There isn’t far you’d have to travel to find a club for just about anything that interests people. If there is a common bond, someone will form a club for it. People will meet to discuss all different kinds of things directly or indirectly related to the common thread. And since there are bird-watching clubs throughout the world, there is little surprise there are also clubs devoted to just the kinds of exotic bird you have.
The share value you would easily gain is spread across many experiential platforms. It could be the veterinarian you use, the types of foods you have experimented with and have had success with, cage materials, toys, perhaps even suggested ways to ease any anxieties the birds may be feeling. Clubs become essential landing areas after you have acquired a bird largely because the networking footprint has a vast potential to impact the way that your bird thrives. And if your bird ever develops strange maladies that you simply cannot explain, a contact or two within the club can be just the thing you need to provide immediate and proper care in the event an emergency arises.
Clubs of All Sizes
If you live in a large population center like Los Angeles, Chicago, or New York City then there are likely to be plenty of well-established clubs with centralized meeting locations. Often, an established club can be so large that the dues can pay for extraordinary benefits, or monthly dinner get-togethers with guest speakers providing new and amazing insights. There are some that become forums for all things including localized bird adoptions, and special projects that can help raise money for other aviaries and sanctuaries dedicated to the preservation of long-living birds. As many of these services can take huge sums of money to maintain, large clubs can be quite helpful in providing support.
But large clubs are not the only ones able to make a difference in the lives of the members’ birds. More often than not, small areas have established clubs that meet out of homes or nearby community centers. Their means of assistance to the larger picture may not be as rich as larger clubs but they are in no way less essential. In fact, smaller clubs may be the only way that a bird owner in a rural setting may get the attention and information they need to sustain their birds. Bird ownership is certainly not exclusive to a large population number on a town sign. Owners come from all walks of life, and places.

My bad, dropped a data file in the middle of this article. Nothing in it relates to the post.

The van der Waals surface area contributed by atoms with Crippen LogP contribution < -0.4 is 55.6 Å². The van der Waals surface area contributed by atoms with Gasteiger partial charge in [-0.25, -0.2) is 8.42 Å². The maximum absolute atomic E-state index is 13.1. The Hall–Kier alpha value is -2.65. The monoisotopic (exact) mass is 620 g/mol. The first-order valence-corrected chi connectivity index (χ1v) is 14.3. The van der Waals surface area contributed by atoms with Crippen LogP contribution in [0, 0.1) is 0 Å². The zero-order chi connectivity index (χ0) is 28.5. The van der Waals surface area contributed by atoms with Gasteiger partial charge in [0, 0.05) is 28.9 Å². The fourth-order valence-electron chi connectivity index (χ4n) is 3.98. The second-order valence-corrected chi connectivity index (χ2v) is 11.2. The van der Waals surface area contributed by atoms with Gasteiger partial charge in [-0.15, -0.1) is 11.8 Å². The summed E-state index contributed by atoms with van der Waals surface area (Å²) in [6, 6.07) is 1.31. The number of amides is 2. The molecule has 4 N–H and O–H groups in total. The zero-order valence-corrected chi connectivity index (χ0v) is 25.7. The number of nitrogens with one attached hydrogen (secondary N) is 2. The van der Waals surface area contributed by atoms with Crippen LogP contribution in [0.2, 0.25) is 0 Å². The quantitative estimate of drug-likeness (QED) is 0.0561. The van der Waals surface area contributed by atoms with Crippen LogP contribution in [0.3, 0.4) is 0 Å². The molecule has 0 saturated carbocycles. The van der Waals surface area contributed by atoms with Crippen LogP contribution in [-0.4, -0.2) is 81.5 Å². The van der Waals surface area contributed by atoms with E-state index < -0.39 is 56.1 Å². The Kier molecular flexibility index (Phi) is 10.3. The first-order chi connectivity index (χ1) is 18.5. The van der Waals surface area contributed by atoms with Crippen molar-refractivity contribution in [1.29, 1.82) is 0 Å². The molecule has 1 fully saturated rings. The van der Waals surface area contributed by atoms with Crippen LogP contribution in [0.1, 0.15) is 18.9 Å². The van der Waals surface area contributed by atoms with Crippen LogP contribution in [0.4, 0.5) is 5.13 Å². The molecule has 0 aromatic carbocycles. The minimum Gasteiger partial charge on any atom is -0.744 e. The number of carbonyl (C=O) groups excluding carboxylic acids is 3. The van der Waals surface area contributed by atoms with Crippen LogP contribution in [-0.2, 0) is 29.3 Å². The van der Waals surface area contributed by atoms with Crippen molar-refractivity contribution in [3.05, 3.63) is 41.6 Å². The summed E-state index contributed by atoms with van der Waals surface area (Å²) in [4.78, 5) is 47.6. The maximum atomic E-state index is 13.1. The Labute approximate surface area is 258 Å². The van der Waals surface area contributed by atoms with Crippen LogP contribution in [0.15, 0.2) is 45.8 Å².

A quick search on the internet can yield a list of clubs no matter where you live. There is a great resource in The Parrot Pages, which posts a nice listing of clubs throughout the world. A simple click will take you to a nearby club that could easily mean the difference in your bird’s life, especially if you’re a new bird owner. Lafeber.com also hosts a Find a Bird Club listing.
At Home in the Bird Community
Exotic bird clubs can help to provide a sense of comfort and warmth. That’s especially true when your bird’s behavior needs a tip or two that can make the difference between uncertainty and confusion. They will provide invaluable streams of resources that will serve you for many decades. You may even find yourself starting one in the event one doesn’t exist within your area. And that could mean the difference to other birds’ well-being.